An Artist’s Place in Social Justice by Gus Mahoney

An Artist’s Place in Social Justice by Gus Mahoney Up until last year, after the commotion of the holidays, I would sit down and begin to set goals for the […]

January 4, 2018 // EYEJ // No Comments //

An Artist’s Place in Social Justice by Gus Mahoney

Up until last year, after the commotion of the holidays, I would sit down and begin to set goals for the upcoming year. But alas, I realized that the idea of setting goals was living in this linear mindset and not being realistic to the often wavy and unexpected progression of life. I needed to focus on journey rather than result. Therefore, instead, I began to give myself a few archetypes to focus on for the year. 2017 was the year of the warrior and the embracer. Now, I’ve decided 2018 will be the year of the activist artist (and the warrior again, those 2018 midterm elections are right around the corner!).

When leaving this fall to go off to college in a BFA Acting program, one question lingered in my mind: Is this the right thing to do? Is this the productive thing to do? How does studying this help progress our country forward? After watching the country fall to pieces the past year (if already wasn’t in pieces before), I couldn’t help but feel wrong about going to school to be an actor. It felt as if I was wasting my time. I mean I love the theatre and it’s what I want to do with my life but a big part of me felt I needed to be out in the streets fighting the injustices of our world. I reluctantly went anyways and soon realized that my thinking was completely backwards.

I often have this conversation with my peers at school: What is the artist’s responsibility as a citizen? What place do artists have in the fight against injustice? What can we as artists do? Now I don’t have the full answers to the questions, I don’t know if I ever will, but what I’ve realized is that I need to stop focusing on answering these questions and rather just try to make the change I want to see through my art. I first began to answer this question this past March when “I Spy”, my play about a young refugee child stuck in the JFK airport under a fascist government immigration ban on Islamic countries and the TSA agent taking care of the child, was produced in my high school’s new play festival. I wrote this play in a haze of frustration and sadness  as a response to the Trump administration’s proposed travel ban in the early days of his presidency. When the play was produced a few months later, the response to the play was unlike anything I had ever truly witnessed. Following each performance, the audience, in tears, would sit in the darkness for a few seconds before clapping in complete silence. You could feel the tension in the room as the audience as a unified unit was stuck in the confusion, in the sadness of the play. The play forced the audience to be faced with the truth of our time and many just did not know how to react. After one of the performances, an older white man with tears still in his eyes came up to me in the hall and said, “I just didn’t see it that way before. I just didn’t see that these are human beings that we are treating this way. Thank you for helping me see that.”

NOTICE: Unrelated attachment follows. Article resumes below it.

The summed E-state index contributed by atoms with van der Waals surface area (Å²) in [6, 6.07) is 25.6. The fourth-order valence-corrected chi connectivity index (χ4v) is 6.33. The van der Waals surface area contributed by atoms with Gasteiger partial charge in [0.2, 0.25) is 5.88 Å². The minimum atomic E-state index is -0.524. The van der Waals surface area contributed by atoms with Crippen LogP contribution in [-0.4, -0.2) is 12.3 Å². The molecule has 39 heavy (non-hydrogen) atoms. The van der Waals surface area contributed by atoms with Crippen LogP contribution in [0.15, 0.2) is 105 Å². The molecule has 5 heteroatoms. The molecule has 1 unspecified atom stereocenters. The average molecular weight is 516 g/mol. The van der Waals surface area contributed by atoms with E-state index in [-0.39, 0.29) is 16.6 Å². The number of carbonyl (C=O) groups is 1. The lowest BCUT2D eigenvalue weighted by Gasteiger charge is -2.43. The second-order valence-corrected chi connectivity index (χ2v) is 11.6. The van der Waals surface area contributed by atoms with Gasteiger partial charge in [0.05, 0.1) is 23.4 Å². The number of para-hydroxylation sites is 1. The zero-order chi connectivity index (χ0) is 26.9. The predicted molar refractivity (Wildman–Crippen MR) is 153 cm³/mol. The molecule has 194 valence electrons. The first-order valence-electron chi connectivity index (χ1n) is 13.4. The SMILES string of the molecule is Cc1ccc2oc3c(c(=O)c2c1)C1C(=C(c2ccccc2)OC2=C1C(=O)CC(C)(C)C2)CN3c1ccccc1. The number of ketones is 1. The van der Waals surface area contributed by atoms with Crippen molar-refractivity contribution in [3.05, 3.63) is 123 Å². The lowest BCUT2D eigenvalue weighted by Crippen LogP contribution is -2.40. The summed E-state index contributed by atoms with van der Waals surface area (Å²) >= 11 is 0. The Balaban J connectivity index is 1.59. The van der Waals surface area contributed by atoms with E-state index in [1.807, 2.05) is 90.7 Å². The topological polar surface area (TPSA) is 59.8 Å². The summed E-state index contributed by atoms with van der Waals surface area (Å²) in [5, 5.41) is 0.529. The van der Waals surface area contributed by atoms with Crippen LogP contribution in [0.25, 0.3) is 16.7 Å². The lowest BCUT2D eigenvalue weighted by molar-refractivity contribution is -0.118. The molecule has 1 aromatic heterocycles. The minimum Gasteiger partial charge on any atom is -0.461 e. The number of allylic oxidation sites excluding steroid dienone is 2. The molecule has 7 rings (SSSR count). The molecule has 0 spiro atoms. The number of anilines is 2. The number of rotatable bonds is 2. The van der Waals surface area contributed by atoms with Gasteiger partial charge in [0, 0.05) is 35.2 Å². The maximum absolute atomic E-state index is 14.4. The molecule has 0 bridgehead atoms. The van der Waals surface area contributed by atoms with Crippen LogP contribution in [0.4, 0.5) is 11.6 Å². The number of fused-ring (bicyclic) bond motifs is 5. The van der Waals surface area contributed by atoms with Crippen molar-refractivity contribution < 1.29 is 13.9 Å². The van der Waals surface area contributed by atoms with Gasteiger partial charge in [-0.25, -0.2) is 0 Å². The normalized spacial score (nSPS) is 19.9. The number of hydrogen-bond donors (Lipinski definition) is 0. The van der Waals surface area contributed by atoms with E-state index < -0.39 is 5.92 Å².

Now I don’t tell this story to toot my own horn or to give myself a pat on the back, but I tell this story to show what art can do.

Artists have the power to change hearts.

Artists have the power to fire up a heart.

Artists have the power to heal a heart.

Most importantly, artists have the power to unify hearts.

You see, I believe that social justice is a spiritual thing. Achieving a sense of justice for all people in this society cannot happen unless we are united in the human spirit and there is something super powerful and uniting about an audience sharing a piece of art. I constantly see audiences of different colors, ages, genders, and abilities share in each others humanity. They laugh, cry, sit in silence, and scream together. Together. Artists unify this world.

When putting this into the context of EYEJ, it is important for people to understand how social justice can come in many forms. For me, social justice lives in the spirituality of art. For others, it comes through in different ways but we are all united not by our experiences or our actions but by our spirits and our love. As an artist, I will attempt to tell stories of humanity and that is my form of social justice.

So, in 2018, I vow to embrace my role as an artist in helping to create the just, empathetic society I want to see.

So here’s to the year of the Artist: an activist and a warrior.  

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Gus Mahoney

EYEJ Millennial Board Member